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Jazz

A bass supreme

How Christian McBride rose to the top

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Published 8/27/2008

On a recent evening at the Dirty Dog Jazz Café in Grosse Pointe, Philadelphia native bassist Christian McBride sat next to Terri Pontremoli, executive director of the Detroit International Jazz Festival. On the wall behind them hung a framed photograph of a youthful John Coltrane — Philly's ultimate jazz giant — hugging his tenor saxophone. McBride, 36, this year's jazz-fest artist-in-residence, was in town for a couple of days to stoke some pre-festival buzz. He played two sold-out shows at Baker's Keyboard Lounge, joined in a workshop at Wayne State University, and held forth with journalists. Pontremoli took McBride to the café to chill out, hear some good Detroit and chat up one more journalist (that'd be me) before returning to New York.

Before McBride settled in, pianist Cliff Monear — whose quartet headlined that evening — asked McBride to sit in. The bassist obliged, borrowing the band bassist's upright. On the first and second tunes, McBride was feeling the band out. By the third number, though, he had established a fraternal bond. On the standard "My One and Only Love," McBride was feeding the guys bits and pieces of melody, which they gobbled up like chocolate.

McBride returned to our table. He munched on the house salad Pontremoli ordered for him, while I asked him how Philadelphia's jazz musicians stacked up to Detroit jazz musicians. "The level of musicianship is pretty much the same," he said. "Philly may have the advantage as far as quantity of jazz musicians, but if you look at the bass players from Detroit, such as Paul Chambers and Ron Carter alone, they probably equal the talent of 15 different bass players from Philly."

McBride is a stockily built man and his head is shaved clean. He wears a diamond in his right earlobe and obviously has a big appetite. He ate a salad, two entrées and a hearty portion of chocolate soufflé and drank two Long Island ice teas.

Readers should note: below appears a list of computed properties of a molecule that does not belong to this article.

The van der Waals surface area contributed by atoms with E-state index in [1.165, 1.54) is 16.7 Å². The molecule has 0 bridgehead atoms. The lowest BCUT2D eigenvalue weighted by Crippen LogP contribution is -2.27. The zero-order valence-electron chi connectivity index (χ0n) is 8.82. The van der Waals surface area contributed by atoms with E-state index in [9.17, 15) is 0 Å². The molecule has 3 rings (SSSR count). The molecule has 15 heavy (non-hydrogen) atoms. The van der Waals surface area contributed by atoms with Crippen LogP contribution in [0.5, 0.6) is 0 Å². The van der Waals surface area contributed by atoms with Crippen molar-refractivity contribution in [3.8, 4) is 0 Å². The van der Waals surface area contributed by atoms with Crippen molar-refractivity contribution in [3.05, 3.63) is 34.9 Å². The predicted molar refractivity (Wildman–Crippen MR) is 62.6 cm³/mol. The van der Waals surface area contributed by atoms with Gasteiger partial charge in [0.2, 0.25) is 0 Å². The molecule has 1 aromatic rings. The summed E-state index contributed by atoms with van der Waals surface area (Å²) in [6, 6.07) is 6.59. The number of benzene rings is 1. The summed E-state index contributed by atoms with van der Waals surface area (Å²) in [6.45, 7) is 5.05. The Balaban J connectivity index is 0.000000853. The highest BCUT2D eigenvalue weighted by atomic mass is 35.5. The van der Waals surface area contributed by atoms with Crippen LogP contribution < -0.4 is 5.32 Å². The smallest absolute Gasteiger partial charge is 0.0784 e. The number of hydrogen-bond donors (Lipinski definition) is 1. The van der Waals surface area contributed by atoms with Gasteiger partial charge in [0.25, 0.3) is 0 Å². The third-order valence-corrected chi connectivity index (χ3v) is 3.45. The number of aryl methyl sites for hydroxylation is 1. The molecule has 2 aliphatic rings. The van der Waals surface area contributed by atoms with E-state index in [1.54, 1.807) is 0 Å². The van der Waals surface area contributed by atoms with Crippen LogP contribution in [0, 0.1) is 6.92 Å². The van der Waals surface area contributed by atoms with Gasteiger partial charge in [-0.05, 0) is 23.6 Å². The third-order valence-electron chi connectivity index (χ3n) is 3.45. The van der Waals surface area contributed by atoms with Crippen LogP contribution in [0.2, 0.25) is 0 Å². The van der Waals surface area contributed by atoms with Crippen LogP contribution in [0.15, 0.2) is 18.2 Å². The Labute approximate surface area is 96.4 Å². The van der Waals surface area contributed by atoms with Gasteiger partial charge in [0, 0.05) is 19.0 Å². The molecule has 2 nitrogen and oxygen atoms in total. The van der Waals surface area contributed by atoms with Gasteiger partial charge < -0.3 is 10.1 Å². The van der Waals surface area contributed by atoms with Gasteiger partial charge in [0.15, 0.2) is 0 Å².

In McBride's 20-plus years as a professional musician, he's accomplished a lot. An in-demand bandleader and sideman in the studio and on stages around the world, he's arguably the most successful of his generation of jazz musicians from Philly.

The bassist, in concert, is quite the showman, which he attributes to the influence of James Brown: "James Brown influenced everything I've done musically," he said. "When I first saw him perform live, it freaked me out. It's funny when I think about it because my wife told me the first time she saw me perform live, my band played this big fanfare, and I sashayed onto the stage. She said some people in the audience thought I was crazy."

On the other hand, Christian's mom, Rene, convinced him to stop clowning on stage and emulating Soul Brother No. 1's dance moves.

"I called her from the emergency room. I did a spin and twisted my ankle. She told me that my big behind needed to stop acting like James Brown because he was shorter than me, and when I fell to my knees I had a longer drop to the stage floor. I haven't done my James Brown impression since ... although I still get the urge!"